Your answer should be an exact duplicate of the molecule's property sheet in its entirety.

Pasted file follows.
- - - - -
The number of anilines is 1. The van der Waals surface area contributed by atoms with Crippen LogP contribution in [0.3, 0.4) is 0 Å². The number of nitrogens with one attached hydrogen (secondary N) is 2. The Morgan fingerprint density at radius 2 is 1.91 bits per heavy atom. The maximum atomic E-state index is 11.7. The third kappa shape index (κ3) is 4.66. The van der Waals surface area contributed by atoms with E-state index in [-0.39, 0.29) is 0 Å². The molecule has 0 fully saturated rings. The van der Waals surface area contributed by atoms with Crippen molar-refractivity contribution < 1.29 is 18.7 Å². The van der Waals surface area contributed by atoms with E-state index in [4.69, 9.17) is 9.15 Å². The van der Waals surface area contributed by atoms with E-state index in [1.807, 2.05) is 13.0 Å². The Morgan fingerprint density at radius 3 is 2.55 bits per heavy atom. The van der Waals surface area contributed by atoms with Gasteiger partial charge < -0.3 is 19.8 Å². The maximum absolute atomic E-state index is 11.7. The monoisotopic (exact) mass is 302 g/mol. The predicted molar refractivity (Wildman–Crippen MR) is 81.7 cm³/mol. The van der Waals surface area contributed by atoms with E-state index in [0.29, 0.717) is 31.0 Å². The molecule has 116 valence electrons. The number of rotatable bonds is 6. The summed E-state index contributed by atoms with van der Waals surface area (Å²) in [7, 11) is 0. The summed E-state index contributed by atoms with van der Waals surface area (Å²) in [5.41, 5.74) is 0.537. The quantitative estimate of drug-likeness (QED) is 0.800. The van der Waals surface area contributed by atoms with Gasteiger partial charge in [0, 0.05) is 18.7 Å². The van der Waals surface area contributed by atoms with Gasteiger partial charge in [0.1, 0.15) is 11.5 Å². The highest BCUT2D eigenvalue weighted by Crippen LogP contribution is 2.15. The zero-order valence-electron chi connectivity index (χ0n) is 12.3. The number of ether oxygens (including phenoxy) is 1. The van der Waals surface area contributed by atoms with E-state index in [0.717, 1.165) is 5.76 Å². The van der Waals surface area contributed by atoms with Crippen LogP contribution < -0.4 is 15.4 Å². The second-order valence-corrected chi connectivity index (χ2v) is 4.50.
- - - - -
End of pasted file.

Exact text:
The number of anilines is 1. The van der Waals surface area contributed by atoms with Crippen LogP contribution in [0.3, 0.4) is 0 Å². The number of nitrogens with one attached hydrogen (secondary N) is 2. The Morgan fingerprint density at radius 2 is 1.91 bits per heavy atom. The maximum atomic E-state index is 11.7. The third kappa shape index (κ3) is 4.66. The van der Waals surface area contributed by atoms with E-state index in [-0.39, 0.29) is 0 Å². The molecule has 0 fully saturated rings. The van der Waals surface area contributed by atoms with Crippen molar-refractivity contribution < 1.29 is 18.7 Å². The van der Waals surface area contributed by atoms with E-state index in [4.69, 9.17) is 9.15 Å². The van der Waals surface area contributed by atoms with E-state index in [1.807, 2.05) is 13.0 Å². The Morgan fingerprint density at radius 3 is 2.55 bits per heavy atom. The van der Waals surface area contributed by atoms with Gasteiger partial charge < -0.3 is 19.8 Å². The maximum absolute atomic E-state index is 11.7. The monoisotopic (exact) mass is 302 g/mol. The predicted molar refractivity (Wildman–Crippen MR) is 81.7 cm³/mol. The van der Waals surface area contributed by atoms with E-state index in [0.29, 0.717) is 31.0 Å². The molecule has 116 valence electrons. The number of rotatable bonds is 6. The summed E-state index contributed by atoms with van der Waals surface area (Å²) in [7, 11) is 0. The summed E-state index contributed by atoms with van der Waals surface area (Å²) in [5.41, 5.74) is 0.537. The quantitative estimate of drug-likeness (QED) is 0.800. The van der Waals surface area contributed by atoms with Gasteiger partial charge in [0, 0.05) is 18.7 Å². The van der Waals surface area contributed by atoms with Gasteiger partial charge in [0.1, 0.15) is 11.5 Å². The highest BCUT2D eigenvalue weighted by Crippen LogP contribution is 2.15. The zero-order valence-electron chi connectivity index (χ0n) is 12.3. The number of ether oxygens (including phenoxy) is 1. The van der Waals surface area contributed by atoms with E-state index in [0.717, 1.165) is 5.76 Å². The van der Waals surface area contributed by atoms with Crippen LogP contribution < -0.4 is 15.4 Å². The second-order valence-corrected chi connectivity index (χ2v) is 4.50.